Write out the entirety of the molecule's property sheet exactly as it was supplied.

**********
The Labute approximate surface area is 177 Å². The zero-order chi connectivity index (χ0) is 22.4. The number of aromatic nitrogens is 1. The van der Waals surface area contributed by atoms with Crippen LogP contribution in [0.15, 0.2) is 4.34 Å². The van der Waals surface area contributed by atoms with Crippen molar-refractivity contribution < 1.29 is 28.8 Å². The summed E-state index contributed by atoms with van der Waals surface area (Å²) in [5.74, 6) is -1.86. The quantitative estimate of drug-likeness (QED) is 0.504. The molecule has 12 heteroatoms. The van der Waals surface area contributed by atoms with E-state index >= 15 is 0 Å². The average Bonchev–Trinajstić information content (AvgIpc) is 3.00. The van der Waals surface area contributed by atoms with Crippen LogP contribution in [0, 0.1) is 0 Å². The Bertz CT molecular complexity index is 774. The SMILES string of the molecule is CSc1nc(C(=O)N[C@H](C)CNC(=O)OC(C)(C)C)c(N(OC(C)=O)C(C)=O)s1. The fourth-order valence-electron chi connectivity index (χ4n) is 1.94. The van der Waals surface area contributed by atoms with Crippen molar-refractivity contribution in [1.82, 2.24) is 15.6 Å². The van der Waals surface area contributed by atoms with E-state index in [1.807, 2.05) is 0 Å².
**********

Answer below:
The Labute approximate surface area is 177 Å². The zero-order chi connectivity index (χ0) is 22.4. The number of aromatic nitrogens is 1. The van der Waals surface area contributed by atoms with Crippen LogP contribution in [0.15, 0.2) is 4.34 Å². The van der Waals surface area contributed by atoms with Crippen molar-refractivity contribution < 1.29 is 28.8 Å². The summed E-state index contributed by atoms with van der Waals surface area (Å²) in [5.74, 6) is -1.86. The quantitative estimate of drug-likeness (QED) is 0.504. The molecule has 12 heteroatoms. The van der Waals surface area contributed by atoms with E-state index >= 15 is 0 Å². The average Bonchev–Trinajstić information content (AvgIpc) is 3.00. The van der Waals surface area contributed by atoms with Crippen LogP contribution in [0, 0.1) is 0 Å². The Bertz CT molecular complexity index is 774. The SMILES string of the molecule is CSc1nc(C(=O)N[C@H](C)CNC(=O)OC(C)(C)C)c(N(OC(C)=O)C(C)=O)s1. The fourth-order valence-electron chi connectivity index (χ4n) is 1.94. The van der Waals surface area contributed by atoms with Crippen molar-refractivity contribution in [1.82, 2.24) is 15.6 Å². The van der Waals surface area contributed by atoms with E-state index in [1.807, 2.05) is 0 Å².